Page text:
I have spent nearly every Saturday at one of the local Farmer’s Markets. I absolutely love going there…it is probably the highlight of my week. So far this season I have gotten garlic, tomatoes, green beans, blueberries, sweet corn, bratwursts, honey, raw milk cheese, soap, salt scrub, lip balm, bread, cookies, cupcakes, peaches, jalapenos, onions…and the list could probably go on and on. It is a wonderful feeling to come home with tons of fresh, organic, locally grown produce. I decided that I didn’t want to simply enjoy these goodies in the Spring and Summer, but all throughout the year. So, I started looking into canning. I am definitely not a pro, but it is an amazing feeling to go back to my pantry and see what we have accomplished thus far. I am very lucky to have a supportive husband who not only think canning is a great idea, he helps me do it too. Together we have made a variety of pickles: kosher dill, gerkins, bread and butter, and a knock-off of Claussens. We canned peach jam and some tasty peach barbecue sauce, and also some cucumber relish. I look forward to things we can make in the Fall. I already have apple butter and applesauce on the list. It should definitely be exciting.
We currently do not do any pressure canning. Since we are new to this craft we thought we would start learning the basics before we moved on to anything bigger. So, we do the water bath canning method. When doing this we prepare our jars and lids in boiling water to sanitize them. While this is occurring we make whatever it is we will be canning. Take the jars out of the boiling water, fill them, put lids on them, and then cover them in boiling water and leave them for about 15 minutes. This will help the jars form a seal. Once we take them out, we wait to hear the pops from the kitchen which lets us know that the jars are sealed. It is pretty simple and every recipe we have worked with has had these directions written out, so there is no worry of doing it wrong. There are certain things, however, that can not be canned by this method…so make sure to read your recipes before starting.
We started our canning adventure off by making peach jam. It was relatively easy, but required lots of sugar. You can never go wrong with a lot of sugar, in my opinion.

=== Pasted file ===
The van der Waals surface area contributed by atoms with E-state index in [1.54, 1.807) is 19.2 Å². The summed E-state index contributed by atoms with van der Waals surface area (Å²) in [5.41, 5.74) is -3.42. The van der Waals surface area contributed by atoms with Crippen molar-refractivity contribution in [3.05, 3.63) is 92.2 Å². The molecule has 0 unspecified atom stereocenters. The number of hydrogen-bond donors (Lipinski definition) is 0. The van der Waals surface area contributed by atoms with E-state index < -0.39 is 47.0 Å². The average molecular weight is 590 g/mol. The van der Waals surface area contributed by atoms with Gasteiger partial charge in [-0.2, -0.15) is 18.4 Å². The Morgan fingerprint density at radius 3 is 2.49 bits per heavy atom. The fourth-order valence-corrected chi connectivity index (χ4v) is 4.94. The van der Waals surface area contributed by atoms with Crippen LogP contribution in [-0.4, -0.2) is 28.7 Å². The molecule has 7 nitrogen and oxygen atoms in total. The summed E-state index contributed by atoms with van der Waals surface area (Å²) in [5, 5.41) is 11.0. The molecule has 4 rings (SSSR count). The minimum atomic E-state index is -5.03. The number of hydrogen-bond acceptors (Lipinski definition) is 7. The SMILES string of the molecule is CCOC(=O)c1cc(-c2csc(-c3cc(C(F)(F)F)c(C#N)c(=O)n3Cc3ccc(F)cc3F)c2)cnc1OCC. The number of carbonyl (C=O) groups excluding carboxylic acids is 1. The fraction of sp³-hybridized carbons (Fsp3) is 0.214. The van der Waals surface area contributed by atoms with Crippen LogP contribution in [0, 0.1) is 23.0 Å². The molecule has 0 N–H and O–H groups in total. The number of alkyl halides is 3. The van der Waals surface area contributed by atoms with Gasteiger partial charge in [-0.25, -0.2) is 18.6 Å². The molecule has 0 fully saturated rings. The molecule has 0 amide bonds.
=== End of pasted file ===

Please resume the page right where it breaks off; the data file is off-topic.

We moved on to pickles. We had so many cucumbers this year (from our garden, the Farmer’s Market, and also my dad’s garden) that we were able to make a variety of pickles. It should be interesting this winter since my husband is the only person in our house that eats pickles. I believe he has 21 pints to go through 🙂
I will leave you with our favorite recipe thus far…it is for Zesty Peach Barbeque Sauce. It was amazing! We have had it on grilled chicken already and it was delicious. I recommend everyone try this one!
Zesty peach Barbeque Sauce:
Makes about eight 8-ounce jars (I did not find this to be true…ours made 2 1/2, 16 oz jars)
6 cups finely chopped pitted peeled peaches
1 cup finelychopped seeded red bell pepper
1 cup finely chopped onion
3 tbsp finely chopped garlic
1 1/4 cups liquid honey
3/4 cup cider vinegar
1 tbsp Worcestershire sauce
2 tsp hot pepper flakes
2 tsp dry mustard
2 tsp salt
1. Prepare canner, jars, and lids
2. In a large stainless steel saucepan, combine peaches, red pepper, onion, garlic, honey, vinegar, Worcestershire sauce, hot pepper flakes, mustard, and salt. Bring to a boil over medium-high heat. Reduce heat and boil gently, stirring frequently, until mixture is thickened to the consistency of a thin commercial bbq sauce, about 25 minutes. (hint: after about 30 minutes our hadn’t boiled down enough, so we stuck it in the food processor and it came out perfectly.)
3. Ladle hot sauce into hot jars, leaving 1/2 inch headspace. Remove air bubbles and adjust headspace, if necessary, by adding hot sauce. Wipe rim. Center lid on jar. Screw band down until resistance is met, then increase to fingertip-tight.
4. Place jars in canner, ensuring they are completely covered with water. Bring to a boil and process for 15 minutes. Remove canner lid. Wait 5 minutes, then remove jars, cool and store.
(Recipe from Ball Complete Book of Home Preserving, 2006)